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Local News

Can the spring budget reverse Rishi Sunak’s electoral fortunes? | Politics News


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The chancellor has announced the spring budget will be on 6 March next year.

Budget day is arguably the biggest day of the year for the chancellor of the exchequer, and it could well be Prime Minister Rishi Sunak‘s last chance to convince the public his party can be trusted with the UK’s finances.

On what could be the final major fiscal event before a general election, Jeremy Hunt will be keen to ensure voters feel the benefit of any tax cuts before they go to the ballot box.

And with speculation about a cut to inheritance tax being allowed to run riot in Westminster, nervous Tory backbenchers will be lobbying the Treasury for bold tax giveaways they can sell and take credit for on the doorstep.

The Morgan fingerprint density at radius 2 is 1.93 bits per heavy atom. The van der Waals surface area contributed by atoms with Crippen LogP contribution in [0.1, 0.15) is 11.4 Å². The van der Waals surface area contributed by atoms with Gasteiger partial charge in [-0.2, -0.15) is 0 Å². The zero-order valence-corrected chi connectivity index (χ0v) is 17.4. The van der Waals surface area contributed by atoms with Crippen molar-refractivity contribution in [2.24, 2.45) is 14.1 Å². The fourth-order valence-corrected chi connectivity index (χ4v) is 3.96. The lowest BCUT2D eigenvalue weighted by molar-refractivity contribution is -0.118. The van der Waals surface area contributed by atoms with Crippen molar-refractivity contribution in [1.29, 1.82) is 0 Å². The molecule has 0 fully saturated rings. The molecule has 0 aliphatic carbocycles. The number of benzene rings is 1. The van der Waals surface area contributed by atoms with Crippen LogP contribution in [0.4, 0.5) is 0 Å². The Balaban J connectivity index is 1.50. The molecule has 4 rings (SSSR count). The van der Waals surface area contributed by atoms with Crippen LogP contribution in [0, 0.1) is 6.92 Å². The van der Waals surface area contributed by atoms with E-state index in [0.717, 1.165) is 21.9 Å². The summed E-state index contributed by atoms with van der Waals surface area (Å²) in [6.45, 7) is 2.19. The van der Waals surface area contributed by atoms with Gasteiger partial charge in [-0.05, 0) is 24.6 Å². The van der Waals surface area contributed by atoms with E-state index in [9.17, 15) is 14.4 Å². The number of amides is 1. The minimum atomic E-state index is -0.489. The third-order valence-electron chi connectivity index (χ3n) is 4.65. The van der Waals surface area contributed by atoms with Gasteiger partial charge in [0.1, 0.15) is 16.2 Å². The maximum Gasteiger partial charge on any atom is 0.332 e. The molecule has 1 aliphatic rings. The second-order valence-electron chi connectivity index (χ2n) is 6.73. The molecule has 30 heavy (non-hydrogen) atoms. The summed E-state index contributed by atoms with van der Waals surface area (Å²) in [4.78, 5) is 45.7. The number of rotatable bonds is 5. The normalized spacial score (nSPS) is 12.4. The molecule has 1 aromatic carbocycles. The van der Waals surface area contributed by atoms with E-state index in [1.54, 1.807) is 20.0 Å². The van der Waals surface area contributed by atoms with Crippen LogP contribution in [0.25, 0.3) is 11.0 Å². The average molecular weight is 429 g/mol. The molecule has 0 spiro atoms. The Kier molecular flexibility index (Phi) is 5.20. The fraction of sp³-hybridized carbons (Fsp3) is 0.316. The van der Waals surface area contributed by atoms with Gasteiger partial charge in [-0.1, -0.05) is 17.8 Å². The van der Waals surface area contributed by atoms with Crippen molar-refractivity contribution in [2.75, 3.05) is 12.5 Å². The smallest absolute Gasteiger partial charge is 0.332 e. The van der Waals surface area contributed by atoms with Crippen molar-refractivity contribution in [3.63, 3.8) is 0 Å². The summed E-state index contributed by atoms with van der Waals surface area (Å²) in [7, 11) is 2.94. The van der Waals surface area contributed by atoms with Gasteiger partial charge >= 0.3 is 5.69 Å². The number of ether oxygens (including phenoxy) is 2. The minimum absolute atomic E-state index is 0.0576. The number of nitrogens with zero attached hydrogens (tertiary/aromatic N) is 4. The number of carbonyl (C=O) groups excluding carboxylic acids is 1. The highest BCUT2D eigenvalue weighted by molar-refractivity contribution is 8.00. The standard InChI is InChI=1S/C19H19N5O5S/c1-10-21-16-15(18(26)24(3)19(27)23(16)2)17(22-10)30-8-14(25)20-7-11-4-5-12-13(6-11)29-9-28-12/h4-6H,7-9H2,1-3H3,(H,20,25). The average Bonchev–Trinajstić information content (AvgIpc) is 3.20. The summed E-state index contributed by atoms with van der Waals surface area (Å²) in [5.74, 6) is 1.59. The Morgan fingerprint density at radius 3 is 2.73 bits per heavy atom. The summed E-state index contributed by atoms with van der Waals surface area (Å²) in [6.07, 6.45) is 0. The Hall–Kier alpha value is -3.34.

But opposition parties claim any fiscal policies the government implements will be too-little-too-late to turn the UK’s economic picture around.

Labour’s shadow financial secretary to the Treasury James Murray said: “The next budget will come after fourteen years of economic failure under the Conservatives that have left working people worse off.

“The tax burden is set to be the highest in 70 years, with 25 Tory tax rises since the last election alone, and economic growth is on the floor. Nothing Rishi Sunak and Jeremy Hunt do in March can repair the damage they have done to our economy.”

And the Liberal Democrats claim 6 March will be the last throw of the dice by a flailing government.

But despite being in opposition, they do have a point.

How much better off will households really feel by the time they choose the next government?

The slightly earlier date has fuelled suspicions Sunak may go for a spring election, but with economic growth flatlining and the possibility of the UK entering a recession in 2024 looming, a spring election may prove impossible to win if the economic picture remains persistently gloomy.

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Written by: lwrradio

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